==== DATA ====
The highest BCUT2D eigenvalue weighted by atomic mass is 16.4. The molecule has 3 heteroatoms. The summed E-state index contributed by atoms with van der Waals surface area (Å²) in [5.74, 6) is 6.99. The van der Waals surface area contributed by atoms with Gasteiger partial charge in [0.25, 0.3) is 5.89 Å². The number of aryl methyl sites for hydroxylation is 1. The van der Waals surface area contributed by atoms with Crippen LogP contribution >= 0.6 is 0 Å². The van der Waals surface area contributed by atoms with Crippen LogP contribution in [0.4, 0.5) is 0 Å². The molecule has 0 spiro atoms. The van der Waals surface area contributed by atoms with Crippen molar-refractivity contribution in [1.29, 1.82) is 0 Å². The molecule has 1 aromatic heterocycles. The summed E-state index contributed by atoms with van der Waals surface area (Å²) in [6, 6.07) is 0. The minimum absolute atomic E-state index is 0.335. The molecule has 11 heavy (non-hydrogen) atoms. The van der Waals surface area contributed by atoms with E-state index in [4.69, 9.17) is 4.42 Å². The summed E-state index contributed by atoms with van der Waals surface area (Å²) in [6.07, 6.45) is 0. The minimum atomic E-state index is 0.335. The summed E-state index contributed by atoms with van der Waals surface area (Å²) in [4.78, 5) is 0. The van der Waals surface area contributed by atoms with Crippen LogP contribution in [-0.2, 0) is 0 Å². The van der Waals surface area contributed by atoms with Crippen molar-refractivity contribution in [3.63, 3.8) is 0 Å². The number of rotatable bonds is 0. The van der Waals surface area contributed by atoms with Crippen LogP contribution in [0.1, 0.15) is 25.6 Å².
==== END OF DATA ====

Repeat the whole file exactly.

The highest BCUT2D eigenvalue weighted by atomic mass is 16.4. The molecule has 3 heteroatoms. The summed E-state index contributed by atoms with van der Waals surface area (Å²) in [5.74, 6) is 6.99. The van der Waals surface area contributed by atoms with Gasteiger partial charge in [0.25, 0.3) is 5.89 Å². The number of aryl methyl sites for hydroxylation is 1. The van der Waals surface area contributed by atoms with Crippen LogP contribution >= 0.6 is 0 Å². The van der Waals surface area contributed by atoms with Crippen LogP contribution in [0.4, 0.5) is 0 Å². The molecule has 0 spiro atoms. The van der Waals surface area contributed by atoms with Crippen molar-refractivity contribution in [1.29, 1.82) is 0 Å². The molecule has 1 aromatic heterocycles. The summed E-state index contributed by atoms with van der Waals surface area (Å²) in [6, 6.07) is 0. The minimum absolute atomic E-state index is 0.335. The molecule has 11 heavy (non-hydrogen) atoms. The van der Waals surface area contributed by atoms with E-state index in [4.69, 9.17) is 4.42 Å². The summed E-state index contributed by atoms with van der Waals surface area (Å²) in [6.07, 6.45) is 0. The minimum atomic E-state index is 0.335. The summed E-state index contributed by atoms with van der Waals surface area (Å²) in [4.78, 5) is 0. The van der Waals surface area contributed by atoms with Crippen LogP contribution in [-0.2, 0) is 0 Å². The van der Waals surface area contributed by atoms with Crippen molar-refractivity contribution in [3.63, 3.8) is 0 Å². The number of rotatable bonds is 0. The van der Waals surface area contributed by atoms with Crippen LogP contribution in [0.1, 0.15) is 25.6 Å².